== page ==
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Management is not controlling

December 4, 2014

I found an interesting article on Harvard Business Review.org (http://bit.ly/17sAhAL ) about the differences between leadership and management – the “controlling” word caught my eye.  The author set out 3 specific differences:

Managers count value but leaders create value;

Leaders have circles of influence and managers have circles of power;

Leaders lead people but managers manage work.

These points may make good sense at first read but is was the commentary used to describe the last point that really makes me uncomfortable.  Here is the commentary:

Management consists of controlling a group or a set of entities to accomplish a goal. Leadership refers to an individual’s ability to influence, motivate, and enable others to contribute toward organizational success. Influence and inspiration separate leaders from managers, not power and control.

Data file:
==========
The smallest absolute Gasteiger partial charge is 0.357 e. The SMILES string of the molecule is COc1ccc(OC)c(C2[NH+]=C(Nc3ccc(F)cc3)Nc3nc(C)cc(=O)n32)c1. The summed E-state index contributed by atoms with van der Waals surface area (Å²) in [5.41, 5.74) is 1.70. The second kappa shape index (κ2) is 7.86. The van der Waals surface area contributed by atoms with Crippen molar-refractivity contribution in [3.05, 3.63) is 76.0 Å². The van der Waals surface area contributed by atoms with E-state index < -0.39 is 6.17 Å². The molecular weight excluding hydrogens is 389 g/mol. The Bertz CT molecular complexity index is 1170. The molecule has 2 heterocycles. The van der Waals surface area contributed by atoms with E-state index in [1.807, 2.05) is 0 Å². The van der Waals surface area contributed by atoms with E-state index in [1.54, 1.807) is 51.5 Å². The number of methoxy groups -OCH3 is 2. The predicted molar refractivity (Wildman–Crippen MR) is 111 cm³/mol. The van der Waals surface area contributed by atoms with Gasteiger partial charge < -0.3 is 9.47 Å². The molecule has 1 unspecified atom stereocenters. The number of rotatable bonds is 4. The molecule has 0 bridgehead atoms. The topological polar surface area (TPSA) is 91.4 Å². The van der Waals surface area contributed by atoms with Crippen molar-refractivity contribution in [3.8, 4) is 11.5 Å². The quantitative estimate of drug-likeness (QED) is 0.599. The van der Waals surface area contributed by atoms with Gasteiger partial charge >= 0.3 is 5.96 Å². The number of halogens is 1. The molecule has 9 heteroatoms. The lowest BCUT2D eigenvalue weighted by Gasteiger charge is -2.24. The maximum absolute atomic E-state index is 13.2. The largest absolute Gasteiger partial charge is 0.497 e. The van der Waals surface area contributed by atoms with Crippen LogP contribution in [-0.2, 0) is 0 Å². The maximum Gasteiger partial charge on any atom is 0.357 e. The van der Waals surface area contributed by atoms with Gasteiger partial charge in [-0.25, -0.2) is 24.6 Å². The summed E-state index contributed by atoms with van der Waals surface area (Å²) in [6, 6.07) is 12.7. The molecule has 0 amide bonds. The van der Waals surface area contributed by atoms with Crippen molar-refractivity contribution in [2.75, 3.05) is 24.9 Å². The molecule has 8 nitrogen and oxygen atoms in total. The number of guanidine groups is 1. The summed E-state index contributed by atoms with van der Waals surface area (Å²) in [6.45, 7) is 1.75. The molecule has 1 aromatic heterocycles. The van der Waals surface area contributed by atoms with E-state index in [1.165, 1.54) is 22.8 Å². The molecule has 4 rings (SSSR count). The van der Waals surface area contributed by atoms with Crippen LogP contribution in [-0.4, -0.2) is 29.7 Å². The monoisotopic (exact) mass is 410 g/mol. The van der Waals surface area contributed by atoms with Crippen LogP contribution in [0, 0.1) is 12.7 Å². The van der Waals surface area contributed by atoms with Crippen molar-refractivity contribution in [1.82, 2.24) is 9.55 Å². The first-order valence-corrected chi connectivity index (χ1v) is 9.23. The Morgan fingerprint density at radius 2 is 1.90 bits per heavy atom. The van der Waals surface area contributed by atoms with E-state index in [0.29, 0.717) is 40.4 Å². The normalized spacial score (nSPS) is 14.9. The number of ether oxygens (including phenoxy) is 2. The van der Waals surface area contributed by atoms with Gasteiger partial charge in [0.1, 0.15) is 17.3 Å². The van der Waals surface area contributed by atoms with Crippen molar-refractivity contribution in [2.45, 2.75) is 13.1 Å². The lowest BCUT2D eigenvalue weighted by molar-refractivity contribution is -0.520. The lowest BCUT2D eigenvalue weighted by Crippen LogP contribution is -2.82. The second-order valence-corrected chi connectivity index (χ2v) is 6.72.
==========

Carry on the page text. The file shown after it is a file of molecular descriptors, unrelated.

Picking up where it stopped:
Controlling management has the wrong assumptions

On first read this might sound okay.  But consider the following points.

When managers take a controlling approach:

  • they assume they know better about the work than the workforce (Wrong assumption – the workforce always will have great ideas to make the business work better);
  • they tell the workforce what to do, expecting they will fully comply (Wrong assumption – do you like being told what to do?);
  • they assume everybody will act rationally, as in a true control system, (Wrong assumption – employees respond emotionally to instructions, requests, etc and will be influenced as such).

Successful managers do the following:

In my experience the most successful managers I have met display the following characteristics – the opposite of the above assumptions:

  • they assume the workforce know how the work is done and actively encourage their team to work on improving the work;
  • they ask their workforce for ideas rather than tell them what to do;
  • when the manager decides not to take an idea forward they tell the workforce why;
  • they recognise the impact of the emotional aspects of the working environment. 

In fact these assumptions look like the descriptions of the leadership role – inspiring people to contribute.  So perhaps we would all like to be inspired rather than controlled.  How about you?